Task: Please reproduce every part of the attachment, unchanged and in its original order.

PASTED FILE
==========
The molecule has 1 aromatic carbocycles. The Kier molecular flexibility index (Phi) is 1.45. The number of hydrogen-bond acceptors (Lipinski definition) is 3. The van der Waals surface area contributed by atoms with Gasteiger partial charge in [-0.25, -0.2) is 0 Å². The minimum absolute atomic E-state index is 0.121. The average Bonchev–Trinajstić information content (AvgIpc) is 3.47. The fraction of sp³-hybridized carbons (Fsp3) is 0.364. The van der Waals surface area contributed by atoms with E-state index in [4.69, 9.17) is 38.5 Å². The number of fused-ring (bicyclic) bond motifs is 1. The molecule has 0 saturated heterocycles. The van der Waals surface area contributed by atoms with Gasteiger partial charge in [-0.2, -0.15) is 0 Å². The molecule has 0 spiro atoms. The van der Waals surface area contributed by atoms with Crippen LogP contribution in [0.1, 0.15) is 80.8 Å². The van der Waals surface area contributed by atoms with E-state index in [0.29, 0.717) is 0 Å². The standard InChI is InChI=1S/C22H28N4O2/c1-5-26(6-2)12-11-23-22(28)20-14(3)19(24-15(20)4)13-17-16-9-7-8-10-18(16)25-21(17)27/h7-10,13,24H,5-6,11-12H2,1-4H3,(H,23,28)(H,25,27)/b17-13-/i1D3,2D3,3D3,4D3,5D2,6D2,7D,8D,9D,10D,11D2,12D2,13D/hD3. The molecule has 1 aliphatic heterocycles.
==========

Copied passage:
The molecule has 1 aromatic carbocycles. The Kier molecular flexibility index (Phi) is 1.45. The number of hydrogen-bond acceptors (Lipinski definition) is 3. The van der Waals surface area contributed by atoms with Gasteiger partial charge in [-0.25, -0.2) is 0 Å². The minimum absolute atomic E-state index is 0.121. The average Bonchev–Trinajstić information content (AvgIpc) is 3.47. The fraction of sp³-hybridized carbons (Fsp3) is 0.364. The van der Waals surface area contributed by atoms with E-state index in [4.69, 9.17) is 38.5 Å². The number of fused-ring (bicyclic) bond motifs is 1. The molecule has 0 saturated heterocycles. The van der Waals surface area contributed by atoms with Gasteiger partial charge in [-0.2, -0.15) is 0 Å². The molecule has 0 spiro atoms. The van der Waals surface area contributed by atoms with Crippen LogP contribution in [0.1, 0.15) is 80.8 Å². The van der Waals surface area contributed by atoms with E-state index in [0.29, 0.717) is 0 Å². The standard InChI is InChI=1S/C22H28N4O2/c1-5-26(6-2)12-11-23-22(28)20-14(3)19(24-15(20)4)13-17-16-9-7-8-10-18(16)25-21(17)27/h7-10,13,24H,5-6,11-12H2,1-4H3,(H,23,28)(H,25,27)/b17-13-/i1D3,2D3,3D3,4D3,5D2,6D2,7D,8D,9D,10D,11D2,12D2,13D/hD3. The molecule has 1 aliphatic heterocycles.